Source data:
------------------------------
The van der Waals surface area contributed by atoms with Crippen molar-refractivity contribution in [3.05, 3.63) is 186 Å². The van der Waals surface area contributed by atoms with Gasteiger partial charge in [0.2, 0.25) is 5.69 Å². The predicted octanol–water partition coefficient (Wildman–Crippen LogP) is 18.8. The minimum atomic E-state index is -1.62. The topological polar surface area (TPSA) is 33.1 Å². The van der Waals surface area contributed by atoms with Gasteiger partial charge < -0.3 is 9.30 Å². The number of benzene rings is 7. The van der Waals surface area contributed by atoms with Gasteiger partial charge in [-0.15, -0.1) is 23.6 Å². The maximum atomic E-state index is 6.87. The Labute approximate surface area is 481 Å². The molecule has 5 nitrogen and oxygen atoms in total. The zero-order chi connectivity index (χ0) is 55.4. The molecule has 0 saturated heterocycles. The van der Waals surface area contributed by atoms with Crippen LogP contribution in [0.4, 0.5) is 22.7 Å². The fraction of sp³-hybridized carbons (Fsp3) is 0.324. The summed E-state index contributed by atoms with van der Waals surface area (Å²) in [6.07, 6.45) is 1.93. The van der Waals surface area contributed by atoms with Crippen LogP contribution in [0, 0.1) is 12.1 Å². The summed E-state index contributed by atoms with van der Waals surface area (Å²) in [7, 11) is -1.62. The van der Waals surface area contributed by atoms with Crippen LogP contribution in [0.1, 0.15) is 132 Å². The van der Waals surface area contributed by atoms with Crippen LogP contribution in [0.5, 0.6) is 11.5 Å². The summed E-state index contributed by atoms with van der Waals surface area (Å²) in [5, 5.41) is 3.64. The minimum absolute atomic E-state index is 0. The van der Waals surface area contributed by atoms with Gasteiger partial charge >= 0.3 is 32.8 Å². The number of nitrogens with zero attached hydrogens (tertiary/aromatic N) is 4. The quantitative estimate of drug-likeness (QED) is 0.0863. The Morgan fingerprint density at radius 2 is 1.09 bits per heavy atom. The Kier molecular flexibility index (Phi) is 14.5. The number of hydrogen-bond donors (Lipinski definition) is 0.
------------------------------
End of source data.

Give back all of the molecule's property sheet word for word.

The van der Waals surface area contributed by atoms with Crippen molar-refractivity contribution in [3.05, 3.63) is 186 Å². The van der Waals surface area contributed by atoms with Gasteiger partial charge in [0.2, 0.25) is 5.69 Å². The predicted octanol–water partition coefficient (Wildman–Crippen LogP) is 18.8. The minimum atomic E-state index is -1.62. The topological polar surface area (TPSA) is 33.1 Å². The van der Waals surface area contributed by atoms with Gasteiger partial charge < -0.3 is 9.30 Å². The number of benzene rings is 7. The van der Waals surface area contributed by atoms with Gasteiger partial charge in [-0.15, -0.1) is 23.6 Å². The maximum atomic E-state index is 6.87. The Labute approximate surface area is 481 Å². The molecule has 5 nitrogen and oxygen atoms in total. The zero-order chi connectivity index (χ0) is 55.4. The molecule has 0 saturated heterocycles. The van der Waals surface area contributed by atoms with Crippen LogP contribution in [0.4, 0.5) is 22.7 Å². The fraction of sp³-hybridized carbons (Fsp3) is 0.324. The summed E-state index contributed by atoms with van der Waals surface area (Å²) in [6.07, 6.45) is 1.93. The van der Waals surface area contributed by atoms with Crippen LogP contribution in [0, 0.1) is 12.1 Å². The summed E-state index contributed by atoms with van der Waals surface area (Å²) in [7, 11) is -1.62. The van der Waals surface area contributed by atoms with Crippen LogP contribution in [0.1, 0.15) is 132 Å². The van der Waals surface area contributed by atoms with Crippen LogP contribution in [0.5, 0.6) is 11.5 Å². The summed E-state index contributed by atoms with van der Waals surface area (Å²) in [5, 5.41) is 3.64. The minimum absolute atomic E-state index is 0. The van der Waals surface area contributed by atoms with Gasteiger partial charge >= 0.3 is 32.8 Å². The number of nitrogens with zero attached hydrogens (tertiary/aromatic N) is 4. The quantitative estimate of drug-likeness (QED) is 0.0863. The Morgan fingerprint density at radius 2 is 1.09 bits per heavy atom. The Kier molecular flexibility index (Phi) is 14.5. The number of hydrogen-bond donors (Lipinski definition) is 0.